COVID-19: How Britain and the EU are fighting over the export of vaccines and what Ukraine should expect

Photo: fernando zhiminaicela/Pixabay

Photo: fernando zhiminaicela/Pixabay

Britain became the first country in the Old World to register a COVID-19 vaccine from pharmaceutical giant Pfizer/BioNTech back in early December 2020. Earlier than in the United States itself, and three weeks earlier than Brussels.

London was the first on the continent to receive the product of the national manufacturer—the Swedish-British company AstraZeneca. The planned shipment was up to 2 million doses per week, the contract was signed 90 days earlier than the EU did that.

Oxford vs. Pasteur Institute

Before the British breakthrough, only American Moderna and Pfizer had been approved by European regulators for vaccination campaigns. Among the top 5 European economies, only the Germans were able to repeat the achievement of the British with domestic developments—the French, Spaniards, and Italians stand in line on a common basis.

In the foreseeable future, another giant, Johnson & Johnson, will enter the market, and the UK is completing trials of Novavax. At the same time, three developments will be approved for emergency vaccination on the island—one- and two-component, requiring ultra-low temperatures for storage, and those for which an ordinary refrigerator is sufficient.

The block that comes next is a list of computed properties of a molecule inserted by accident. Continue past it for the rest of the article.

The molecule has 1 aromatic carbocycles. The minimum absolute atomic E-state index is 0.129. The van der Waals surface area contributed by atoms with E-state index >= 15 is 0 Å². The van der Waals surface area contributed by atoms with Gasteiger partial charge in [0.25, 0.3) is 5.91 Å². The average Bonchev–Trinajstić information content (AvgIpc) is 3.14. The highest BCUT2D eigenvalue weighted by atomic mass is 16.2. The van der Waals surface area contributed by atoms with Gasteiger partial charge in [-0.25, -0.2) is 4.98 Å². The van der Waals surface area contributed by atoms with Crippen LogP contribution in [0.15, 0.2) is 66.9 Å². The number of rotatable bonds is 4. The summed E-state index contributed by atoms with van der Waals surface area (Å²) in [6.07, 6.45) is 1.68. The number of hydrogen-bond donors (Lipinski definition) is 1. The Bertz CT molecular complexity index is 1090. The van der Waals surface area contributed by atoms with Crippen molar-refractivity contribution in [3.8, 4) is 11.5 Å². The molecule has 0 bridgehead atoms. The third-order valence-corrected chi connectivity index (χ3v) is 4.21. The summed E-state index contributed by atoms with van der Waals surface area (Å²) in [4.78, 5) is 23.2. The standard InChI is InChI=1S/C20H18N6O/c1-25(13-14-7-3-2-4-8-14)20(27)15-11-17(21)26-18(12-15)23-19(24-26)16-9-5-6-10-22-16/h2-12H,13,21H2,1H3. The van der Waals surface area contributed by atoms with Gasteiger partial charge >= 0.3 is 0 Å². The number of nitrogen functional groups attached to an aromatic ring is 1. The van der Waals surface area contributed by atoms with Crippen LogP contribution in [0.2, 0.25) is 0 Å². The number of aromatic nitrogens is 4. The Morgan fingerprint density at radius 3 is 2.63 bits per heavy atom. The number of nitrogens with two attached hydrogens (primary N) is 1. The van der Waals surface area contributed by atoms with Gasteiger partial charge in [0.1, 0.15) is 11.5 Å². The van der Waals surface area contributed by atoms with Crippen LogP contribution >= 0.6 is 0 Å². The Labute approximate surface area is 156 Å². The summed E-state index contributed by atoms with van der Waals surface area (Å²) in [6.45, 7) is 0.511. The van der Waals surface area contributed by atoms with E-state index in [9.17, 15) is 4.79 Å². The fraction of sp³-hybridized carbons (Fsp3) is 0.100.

Because of a quick response compared to the Brussels bureaucracy, the purchase of the first large dose of medications from Pfizer (40 million doses) and a domestic medication developed in close cooperation with the University of Oxford, the British are vaccinated at an amazing speed.

Almost 9 million people received the first dose of the vaccine as of the end of January 2021. This is already 15% of the UK population. France, Italy, Germany, and Spain are still in the 3 million corridor receiving the first component.

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Amid London and Brussels "divorce" after Brexit, this "vaccine race" could not but lead to conflict. Pfizer's announcement that the schedule for the medication supply is shifting due to the modernization of factories added fuel to the fire. But, in principle, this is not the first conflict amid a lack of resources and COVID-19. Last spring, Italy, an EU and NATO ally, was banned from shipping paid masks and medical supplies from Germany and France. Not humanitarian supplies through the Red Cross, but an order paid in hard currency.

The burden of the pandemic

For example, in Germany, the average cost of treating a patient from COVID is over 10,000 euros. And 450 deaths in hospitals just on 30.01 is already an order of magnitude more than those who die on the roads in accidents.

In addition to humanitarian issues, the burden on insurance has increased significantly, taxes and consumption have not been received, and restrictive measures are being enhanced. As a result, GDP fell by 5% after a decade of continuous growth. And health care costs are constantly growing—up to 11% of the FRG's GDP, and if the government starts to cut them, indirect deaths will also follow.